Rice’s death was followed, this past April, with the killing of Walter Scott in North Charleston, South Carolina. According to the official report, Officer Michael Slager stopped Scott for a broken taillight, and Scott resisted arrest, taking control of Slager’s Taser. Fearing for his life, Slager used his weapon, killing Scott. But there was a bystander, and in his recording, Scott wasn’t a threat. Yes, he struggled with Officer Slager, but then he ran away. Slager didn’t pursue him. Instead, he stopped, raised his gun, and fired eight times. He then cuffed the bullet-ridden Scott and placed the Taser near his body. The city took action and fired Slager, while Scott joined the growing roster of black Americans killed by police, with deaths broadcast to the world writ large.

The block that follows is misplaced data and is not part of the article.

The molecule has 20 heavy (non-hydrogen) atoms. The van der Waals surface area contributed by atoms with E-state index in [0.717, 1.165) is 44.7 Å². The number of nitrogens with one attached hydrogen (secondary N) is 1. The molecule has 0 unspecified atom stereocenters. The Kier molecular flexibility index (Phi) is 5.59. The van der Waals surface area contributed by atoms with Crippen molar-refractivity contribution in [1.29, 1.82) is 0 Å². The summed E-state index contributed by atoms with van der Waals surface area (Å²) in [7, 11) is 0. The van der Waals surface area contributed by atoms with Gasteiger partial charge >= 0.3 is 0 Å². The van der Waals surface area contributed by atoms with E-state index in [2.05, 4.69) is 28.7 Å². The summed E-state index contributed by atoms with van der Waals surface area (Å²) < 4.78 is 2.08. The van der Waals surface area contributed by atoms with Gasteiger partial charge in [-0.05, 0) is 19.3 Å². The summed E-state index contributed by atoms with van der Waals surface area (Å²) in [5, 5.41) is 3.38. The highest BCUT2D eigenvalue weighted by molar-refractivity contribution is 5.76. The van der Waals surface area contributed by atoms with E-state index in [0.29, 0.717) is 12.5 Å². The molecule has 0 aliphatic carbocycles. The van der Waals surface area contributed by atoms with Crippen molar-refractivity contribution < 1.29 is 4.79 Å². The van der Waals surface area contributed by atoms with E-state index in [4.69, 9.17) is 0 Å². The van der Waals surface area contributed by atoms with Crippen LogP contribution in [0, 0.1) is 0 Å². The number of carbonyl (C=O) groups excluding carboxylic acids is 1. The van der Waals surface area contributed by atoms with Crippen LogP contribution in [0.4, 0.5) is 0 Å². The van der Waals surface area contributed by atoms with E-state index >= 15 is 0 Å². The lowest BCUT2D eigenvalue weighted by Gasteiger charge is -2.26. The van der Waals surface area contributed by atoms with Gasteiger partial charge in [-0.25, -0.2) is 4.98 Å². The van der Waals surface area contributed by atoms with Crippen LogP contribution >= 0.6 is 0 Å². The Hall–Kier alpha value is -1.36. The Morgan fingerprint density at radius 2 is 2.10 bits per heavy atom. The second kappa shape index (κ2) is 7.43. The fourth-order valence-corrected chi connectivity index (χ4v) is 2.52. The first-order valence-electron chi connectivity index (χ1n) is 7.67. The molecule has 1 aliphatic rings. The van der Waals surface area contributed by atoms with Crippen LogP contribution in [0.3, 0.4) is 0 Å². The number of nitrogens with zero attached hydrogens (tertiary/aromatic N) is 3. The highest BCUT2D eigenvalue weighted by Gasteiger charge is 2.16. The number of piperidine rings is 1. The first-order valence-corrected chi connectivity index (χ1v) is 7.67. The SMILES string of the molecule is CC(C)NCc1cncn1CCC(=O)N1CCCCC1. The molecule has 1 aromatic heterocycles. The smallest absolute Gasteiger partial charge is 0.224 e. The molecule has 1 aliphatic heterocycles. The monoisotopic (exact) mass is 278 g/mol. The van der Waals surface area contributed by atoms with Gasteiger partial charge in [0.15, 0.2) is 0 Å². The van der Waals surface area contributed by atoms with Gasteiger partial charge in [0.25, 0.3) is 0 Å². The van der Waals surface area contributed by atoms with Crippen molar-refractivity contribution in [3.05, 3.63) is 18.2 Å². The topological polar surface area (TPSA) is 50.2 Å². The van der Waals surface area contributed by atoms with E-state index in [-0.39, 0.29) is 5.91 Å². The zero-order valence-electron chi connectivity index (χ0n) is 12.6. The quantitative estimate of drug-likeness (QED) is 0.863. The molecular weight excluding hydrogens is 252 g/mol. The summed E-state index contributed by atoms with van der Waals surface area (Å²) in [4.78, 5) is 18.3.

One week later, in Baltimore, police arrested 25-year-old Freddie Gray. In the video, cops are dragging an incapacitated Gray to the police van. There—according to an official autopsy—he was hogtied and banged against the walls, as officers drove back to the station. The “rough ride” severed his spine, and he was taken to a hospital, where he died. As with Brown and Ferguson, Gray’s death sparked violent unrest from a city that, like St. Louis, is defined by segregation and deep inequality.